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Attilia Fattori Franchini. Photo: Kristina Kulakova

Outside the market framework 0

Independent curator and writer Attilia Fattori Franchini creates a non-commercial film programme for viennacontemporary

Una Meistere
19/09/2019

As Arterritory.com has already reported, this year’s viennacontemporary (September 26 – 29) is focusing on the fair's parallel programme – non-commercial additional content that exists outside the classical art market framework. One of the most intriguing elements of this niche is Falling Awake, the film programme produced by Italian-born independent curator and writer Attilia Fattori Franchini. It will feature 13 artist-created videos projected onto a 5x3m screen in a specially constructed ten-square-metre space in Marx Halle. Notably, Attilia Fattori Franchini has been given carte blanche in the choice of artists featured – although some of them are represented by galleries showing at the fair, most are not, with home bases ranging from Austria to the US, Italy, Sweden, Germany, Poland, Canada and the UK. The age of the artists and the years in which the films were made are equally diverse, including a 1987 film (American artist Barbara Hammer’s No No Nooky Tv) and several brand-new works.


Josef Dabernig, Jogging, 2000. Stills from 16mm footage. Courtesy of the artist

‘It is a very separate programme. It is an additional offer that the fair does in supporting artistic practices that are a bit removed from the marketplace and the presentation of the fair. It is really rare to see films in art fairs because video works require attention, which is practically impossible in a classic gallery booth. It is also really difficult to sell a film because it is not an easily collectible format,’ Franchini explained to Arterritory.com.

The project consists of a total of 15 films that will be screened one right after the other (i.e. in a ‘loop’) in an intimate, film-viewing-friendly environment (with headphones), in effect, removed from the fuss and chaos of the fair so that viewers can focus on the artwork in question.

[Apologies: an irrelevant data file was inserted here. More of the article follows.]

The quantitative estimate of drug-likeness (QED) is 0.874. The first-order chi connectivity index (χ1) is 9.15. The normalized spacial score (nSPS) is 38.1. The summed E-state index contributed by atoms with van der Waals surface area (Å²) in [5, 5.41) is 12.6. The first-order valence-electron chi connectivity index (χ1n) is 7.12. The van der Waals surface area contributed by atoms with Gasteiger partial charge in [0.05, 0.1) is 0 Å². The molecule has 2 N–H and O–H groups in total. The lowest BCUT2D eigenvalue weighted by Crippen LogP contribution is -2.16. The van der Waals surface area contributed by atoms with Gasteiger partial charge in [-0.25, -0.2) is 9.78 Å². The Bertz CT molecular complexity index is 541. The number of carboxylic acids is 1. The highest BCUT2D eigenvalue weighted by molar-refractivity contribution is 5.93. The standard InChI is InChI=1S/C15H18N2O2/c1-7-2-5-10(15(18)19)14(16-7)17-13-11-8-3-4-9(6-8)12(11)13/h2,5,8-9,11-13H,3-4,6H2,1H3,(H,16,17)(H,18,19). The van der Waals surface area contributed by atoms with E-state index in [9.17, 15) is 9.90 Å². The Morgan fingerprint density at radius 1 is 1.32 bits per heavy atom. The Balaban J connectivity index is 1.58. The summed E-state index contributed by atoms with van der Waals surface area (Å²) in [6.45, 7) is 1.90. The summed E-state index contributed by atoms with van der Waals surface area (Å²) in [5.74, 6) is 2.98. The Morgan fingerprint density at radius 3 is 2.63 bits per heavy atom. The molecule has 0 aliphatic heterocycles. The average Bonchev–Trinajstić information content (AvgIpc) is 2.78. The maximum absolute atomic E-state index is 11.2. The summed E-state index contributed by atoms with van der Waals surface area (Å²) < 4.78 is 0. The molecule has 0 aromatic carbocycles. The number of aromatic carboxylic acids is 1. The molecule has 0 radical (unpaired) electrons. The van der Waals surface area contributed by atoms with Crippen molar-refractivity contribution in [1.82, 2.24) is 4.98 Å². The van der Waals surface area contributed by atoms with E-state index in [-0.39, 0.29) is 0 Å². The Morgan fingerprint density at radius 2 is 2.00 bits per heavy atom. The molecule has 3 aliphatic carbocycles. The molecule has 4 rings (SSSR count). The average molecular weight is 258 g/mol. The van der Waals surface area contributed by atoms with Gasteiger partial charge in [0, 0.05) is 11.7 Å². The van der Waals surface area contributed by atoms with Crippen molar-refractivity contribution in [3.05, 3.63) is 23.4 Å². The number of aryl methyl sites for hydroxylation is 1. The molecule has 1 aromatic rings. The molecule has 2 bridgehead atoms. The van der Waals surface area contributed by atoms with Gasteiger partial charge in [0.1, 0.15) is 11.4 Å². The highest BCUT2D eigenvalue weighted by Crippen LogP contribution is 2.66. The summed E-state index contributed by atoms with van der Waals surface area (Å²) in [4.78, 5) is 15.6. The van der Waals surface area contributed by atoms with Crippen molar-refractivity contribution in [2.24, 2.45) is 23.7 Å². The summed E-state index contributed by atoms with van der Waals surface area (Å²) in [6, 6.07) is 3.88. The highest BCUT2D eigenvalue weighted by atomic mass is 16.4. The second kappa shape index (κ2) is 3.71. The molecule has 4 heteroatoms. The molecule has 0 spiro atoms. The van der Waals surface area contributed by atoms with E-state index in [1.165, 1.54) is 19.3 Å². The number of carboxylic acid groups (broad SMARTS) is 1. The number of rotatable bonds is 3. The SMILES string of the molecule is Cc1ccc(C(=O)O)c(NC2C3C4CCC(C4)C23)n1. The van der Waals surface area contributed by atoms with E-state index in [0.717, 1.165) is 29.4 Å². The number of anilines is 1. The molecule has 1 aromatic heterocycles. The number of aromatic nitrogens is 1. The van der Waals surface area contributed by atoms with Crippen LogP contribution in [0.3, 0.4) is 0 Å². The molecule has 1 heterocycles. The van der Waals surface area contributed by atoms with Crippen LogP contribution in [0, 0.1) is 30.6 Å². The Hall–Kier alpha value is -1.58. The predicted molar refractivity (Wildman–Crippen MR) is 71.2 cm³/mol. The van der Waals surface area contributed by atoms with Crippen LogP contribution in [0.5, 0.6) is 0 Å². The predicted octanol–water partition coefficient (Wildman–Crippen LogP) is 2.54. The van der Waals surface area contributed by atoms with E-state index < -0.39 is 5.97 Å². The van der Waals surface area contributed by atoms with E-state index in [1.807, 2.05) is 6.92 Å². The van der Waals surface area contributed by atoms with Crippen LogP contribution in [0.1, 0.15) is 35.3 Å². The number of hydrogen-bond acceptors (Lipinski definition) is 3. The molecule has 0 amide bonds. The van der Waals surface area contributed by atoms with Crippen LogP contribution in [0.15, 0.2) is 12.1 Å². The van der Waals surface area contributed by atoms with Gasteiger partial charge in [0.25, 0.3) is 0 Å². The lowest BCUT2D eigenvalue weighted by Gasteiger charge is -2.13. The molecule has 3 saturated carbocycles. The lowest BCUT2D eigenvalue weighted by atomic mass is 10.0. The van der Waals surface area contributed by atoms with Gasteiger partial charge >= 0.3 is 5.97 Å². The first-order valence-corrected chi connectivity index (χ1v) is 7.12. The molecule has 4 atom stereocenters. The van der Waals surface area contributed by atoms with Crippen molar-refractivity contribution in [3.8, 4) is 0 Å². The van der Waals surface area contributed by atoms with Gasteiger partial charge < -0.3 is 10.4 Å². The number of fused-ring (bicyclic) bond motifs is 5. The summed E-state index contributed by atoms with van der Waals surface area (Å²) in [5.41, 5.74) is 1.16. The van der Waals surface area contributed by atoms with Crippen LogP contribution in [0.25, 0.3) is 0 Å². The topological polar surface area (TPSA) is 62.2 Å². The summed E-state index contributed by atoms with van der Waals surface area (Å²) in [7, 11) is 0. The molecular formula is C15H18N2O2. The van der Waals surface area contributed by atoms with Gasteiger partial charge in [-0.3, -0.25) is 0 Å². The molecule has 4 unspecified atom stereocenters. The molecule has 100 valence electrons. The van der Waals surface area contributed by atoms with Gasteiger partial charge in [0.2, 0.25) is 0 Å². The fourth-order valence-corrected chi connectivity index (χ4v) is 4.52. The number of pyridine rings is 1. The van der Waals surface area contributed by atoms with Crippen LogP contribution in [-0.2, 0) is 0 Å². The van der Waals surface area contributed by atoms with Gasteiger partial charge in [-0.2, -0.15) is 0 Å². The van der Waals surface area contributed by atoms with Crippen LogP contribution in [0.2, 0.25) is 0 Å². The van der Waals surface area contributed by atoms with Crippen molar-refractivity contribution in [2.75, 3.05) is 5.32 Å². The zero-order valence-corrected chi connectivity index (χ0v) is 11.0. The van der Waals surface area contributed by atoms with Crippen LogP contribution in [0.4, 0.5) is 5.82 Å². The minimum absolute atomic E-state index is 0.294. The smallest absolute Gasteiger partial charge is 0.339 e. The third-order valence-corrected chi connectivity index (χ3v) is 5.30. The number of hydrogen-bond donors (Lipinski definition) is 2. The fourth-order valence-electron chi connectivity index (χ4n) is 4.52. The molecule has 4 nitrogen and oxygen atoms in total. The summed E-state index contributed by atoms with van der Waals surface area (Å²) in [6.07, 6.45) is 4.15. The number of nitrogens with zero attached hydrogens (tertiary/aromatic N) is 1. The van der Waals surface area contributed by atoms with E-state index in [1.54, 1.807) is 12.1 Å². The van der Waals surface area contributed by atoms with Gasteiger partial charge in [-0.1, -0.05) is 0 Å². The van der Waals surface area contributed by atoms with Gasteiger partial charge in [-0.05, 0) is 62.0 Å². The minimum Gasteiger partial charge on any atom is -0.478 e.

Aria Dean, (meta)models “I” is a crowd (demo), film still, 2019. Courtesy of the Artist and Chateau Shatto, Los Angeles

‘The choice was made according the topic of the screening, which is “Falling Awake”, and is basically a reflection on a contemporary condition. Looking at the condition of falling as a permanent state, and looking at the idea of the impossibility of stopping the falling; the perpetual mutability of things. The films chosen present complex subjectivities, narrated or abstracted, at times performed by the artists themselves. They reflect on the ideas related to transformation, identity and gender issues, the constant tension between technological development and individuality, power structures, and how they operate on social and economic levels. For example, there are artists who use their own body as an experimental field. The Needle and the Larynx (2016) by Marianna Simnett (UK) documents the artist as she gets an operation to lower her voice in which a surgeon injects her cricothyroid muscle with Botox, thereby paralysing the muscle and lowering her voice. It is a globally used procedure and is normally done in boys who are not developing a lower voice tone in order to make them sound more masculine. At the same time, the film also has a lyrical element – a multipart soundtrack voiced by the artist that recounts the fable of a girl who wants her voice lowered ‘so that... it is closer to the groans outside that keep me turning in the night’... Whereas Something For The Boys (2018) by Hannah Quinlan and Rosie Hastings (UK) is about the gay scene in Blackpool, a Victorian-era holiday destination which has become extremely right-wing and conservative; the majority of its inhabitants voted for Brexit, tourists barely visit, yet there is a very vibrant gay scene there. In a utopian and extravagant way, Blackpool's gay nightlife absorbs and reflects the tensions of the town, producing opulent venues and nostalgic drag shows as it also reminds the locals of its historic past.’